The National Corvette Museum (NCM) held its ninth annual C5/C6 Birthday Bash April 20-22. On hand to celebrate were a thousand rabid Corvette enthusiasts, their 400 shining cars, and a gathering of GM corporate and Corvette Racing luminaries. The three-day event was jam-packed with car shows, road tours, autocrosses, seminars, auctions, and celebrity dinners-all centered around the NCM and the car it honors.
The first day was capped off by an appreciation dinner for outgoing Corvette chief Dave Hill. Dave has been the driving force behind the evolution of the C5 and C6 Corvette, and he was largely responsible for bringing the cars' aesthetics and performance into the 21st century. He's always been a great motivator and leader for the Corvette program, but his tireless efforts to foster goodwill among the cars' owners are especially noteworthy. He always makes time for questions and autographs or to hear the countless "I love my Corvette" stories shared by lucky owner-enthusiasts.
Rain showers threatened much of the next day's schedule. The weather didn't completely dampen the excitement, however, as the NCM found a way to get in car-show judging and the curiously entertaining office-chair races. Nor did the rain interrupt the numerous seminars and clinics put on by Corvette personalities such as Gary and Robin Pratt, Doug Fehan, Gary Claudio, Steve Wesoloski, Dave Hill, and Tom Wallace. Then there was the ever-popular "Ron and Johnny Show," featuring Corvette Racing drivers Ron Fellows and Johnny O'Connell. If you haven't seen these two performing their "act," be sure to catch it next time you have an opportunity. These seminars were perhaps the most intriguing aspect of the weekend, as they provided a rare opportunity to throw back the curtain on GM corporate and Corvette Racing and get a real sense of the personalities who drive these programs.
The second day's festivities culminated that evening with a tribute to Pratt & Miller Engineering and GM's Corvette Racing program. The NCM's Darrel Lee celebrated the Corvette's phenomenal 2005 racing accomplishments with an entertaining audiovisual review of the season. It was an enjoyable evening to share the highlights of last year's campaign with those who made them.
The last day of the Bash offered particularly insightful seminars with former and current Corvette honchos Dave Hill and Tom Wallace. They were as forthcoming as corporate policy would allow regarding what's currently in development and what's in store for the future. (Sorry, no word on the rumored "Blue Devil" supercar program.)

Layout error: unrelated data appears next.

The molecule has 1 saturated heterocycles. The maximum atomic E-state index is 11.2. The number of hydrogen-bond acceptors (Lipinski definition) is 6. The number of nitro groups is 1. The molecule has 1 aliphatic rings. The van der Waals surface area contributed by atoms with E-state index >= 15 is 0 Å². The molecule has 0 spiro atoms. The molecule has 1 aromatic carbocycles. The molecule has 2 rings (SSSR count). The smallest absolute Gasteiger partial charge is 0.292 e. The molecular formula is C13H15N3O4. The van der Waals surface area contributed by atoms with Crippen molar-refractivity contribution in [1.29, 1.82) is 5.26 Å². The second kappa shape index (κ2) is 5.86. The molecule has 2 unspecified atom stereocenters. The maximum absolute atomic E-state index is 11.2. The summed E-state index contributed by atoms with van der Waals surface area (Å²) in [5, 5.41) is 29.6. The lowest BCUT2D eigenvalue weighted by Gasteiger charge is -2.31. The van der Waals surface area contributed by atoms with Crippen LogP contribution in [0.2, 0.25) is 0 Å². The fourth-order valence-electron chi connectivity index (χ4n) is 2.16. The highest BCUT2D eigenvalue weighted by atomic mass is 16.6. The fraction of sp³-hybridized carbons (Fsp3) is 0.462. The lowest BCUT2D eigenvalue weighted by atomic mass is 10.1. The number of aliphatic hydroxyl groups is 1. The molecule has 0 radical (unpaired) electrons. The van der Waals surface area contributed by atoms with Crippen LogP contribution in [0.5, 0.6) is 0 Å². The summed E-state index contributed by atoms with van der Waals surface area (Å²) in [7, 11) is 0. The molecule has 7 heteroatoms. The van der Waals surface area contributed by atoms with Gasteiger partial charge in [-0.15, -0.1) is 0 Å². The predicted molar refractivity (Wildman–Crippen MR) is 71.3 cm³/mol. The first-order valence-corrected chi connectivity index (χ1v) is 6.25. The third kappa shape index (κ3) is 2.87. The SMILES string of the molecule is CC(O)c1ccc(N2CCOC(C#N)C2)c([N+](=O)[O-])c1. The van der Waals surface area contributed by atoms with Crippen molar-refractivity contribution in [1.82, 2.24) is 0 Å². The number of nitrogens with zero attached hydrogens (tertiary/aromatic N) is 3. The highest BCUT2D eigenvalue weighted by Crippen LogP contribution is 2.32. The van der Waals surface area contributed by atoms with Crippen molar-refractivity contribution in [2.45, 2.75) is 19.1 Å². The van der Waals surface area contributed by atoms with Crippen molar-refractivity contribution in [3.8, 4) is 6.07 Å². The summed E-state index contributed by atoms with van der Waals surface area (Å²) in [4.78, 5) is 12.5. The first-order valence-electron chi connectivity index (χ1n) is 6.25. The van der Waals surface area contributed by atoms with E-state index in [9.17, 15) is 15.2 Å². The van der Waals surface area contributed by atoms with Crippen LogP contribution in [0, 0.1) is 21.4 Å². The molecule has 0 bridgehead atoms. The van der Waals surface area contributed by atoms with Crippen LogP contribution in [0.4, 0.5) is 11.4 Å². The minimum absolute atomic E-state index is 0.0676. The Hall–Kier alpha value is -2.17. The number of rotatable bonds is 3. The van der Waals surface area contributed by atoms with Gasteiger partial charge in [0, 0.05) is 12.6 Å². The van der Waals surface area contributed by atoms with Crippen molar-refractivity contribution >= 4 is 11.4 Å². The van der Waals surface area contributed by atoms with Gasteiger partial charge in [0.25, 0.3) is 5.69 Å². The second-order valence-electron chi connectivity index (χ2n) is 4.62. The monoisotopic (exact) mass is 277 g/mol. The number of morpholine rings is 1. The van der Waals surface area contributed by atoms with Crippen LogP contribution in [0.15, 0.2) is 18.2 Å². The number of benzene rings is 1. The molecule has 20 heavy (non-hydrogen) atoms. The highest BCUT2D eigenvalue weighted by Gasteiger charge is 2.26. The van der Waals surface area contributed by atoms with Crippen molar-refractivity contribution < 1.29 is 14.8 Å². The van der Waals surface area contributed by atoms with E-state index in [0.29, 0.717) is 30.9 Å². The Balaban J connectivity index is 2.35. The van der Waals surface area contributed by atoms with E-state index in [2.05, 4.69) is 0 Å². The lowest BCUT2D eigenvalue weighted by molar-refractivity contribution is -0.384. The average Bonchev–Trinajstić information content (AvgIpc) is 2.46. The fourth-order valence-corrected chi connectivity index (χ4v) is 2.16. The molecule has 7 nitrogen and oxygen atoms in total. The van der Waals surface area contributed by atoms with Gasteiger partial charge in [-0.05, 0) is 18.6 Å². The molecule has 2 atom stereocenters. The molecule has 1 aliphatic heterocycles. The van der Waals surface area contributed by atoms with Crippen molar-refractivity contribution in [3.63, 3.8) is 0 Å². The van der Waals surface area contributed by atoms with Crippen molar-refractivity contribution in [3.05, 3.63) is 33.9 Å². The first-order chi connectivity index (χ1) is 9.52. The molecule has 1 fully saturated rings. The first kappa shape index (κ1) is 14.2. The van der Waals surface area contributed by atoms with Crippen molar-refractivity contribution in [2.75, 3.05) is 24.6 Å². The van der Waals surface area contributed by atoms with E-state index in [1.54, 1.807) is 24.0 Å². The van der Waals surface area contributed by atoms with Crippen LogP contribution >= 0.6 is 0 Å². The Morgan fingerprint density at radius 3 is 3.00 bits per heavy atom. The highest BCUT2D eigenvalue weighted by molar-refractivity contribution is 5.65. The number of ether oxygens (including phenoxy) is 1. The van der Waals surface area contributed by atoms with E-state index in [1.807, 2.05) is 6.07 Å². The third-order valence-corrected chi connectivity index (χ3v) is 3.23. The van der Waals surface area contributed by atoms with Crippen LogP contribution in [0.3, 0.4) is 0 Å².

Other highlights included the unveiling of the '07 C6. Of particular note for '07 is the addition of a wide range of optional items that will allow Corvette buyers to personalize their cars from the factory. All 122 parts-including spoilers, body-side moldings, interior-trim pieces, engine-detailing cues, stripes, emblems, exhaust tips, color-coordinated license-plate frames, custom seat colors, and more-have been approved by GM and even carry a full warranty.
Also present at the unveiling were an '07 coupe and convertible painted in the latest color offering, Atomic Orange. (The similar Daytona Sunset Orange disappears at the end of the '06 model year.) Color is a personal thing, and you'll have to judge for yourself what you think of this new shade-but to our eyes, the C6 looks good in just about everything it wears.
The event concluded on day three with an awards dinner, which served as the setting for the annual auction. The latter proved extremely successful, generating over $23,000 to help the museum in its quest to remain at the figurative center of the Corvette universe.
If you own a Corvette (especially a C5 or C6), have any interest in the exploits of Corvette racing, or wonder what's going on inside GM with regard to the car and its siblings, the Bash is a must-do event. The setting is intimate, the people are the friendliest on earth, and the object of their affection is both drop-dead gorgeous and scorchingly fast. Next year's event is scheduled for the last Thursday, Friday, and Saturday in April. Don't miss it.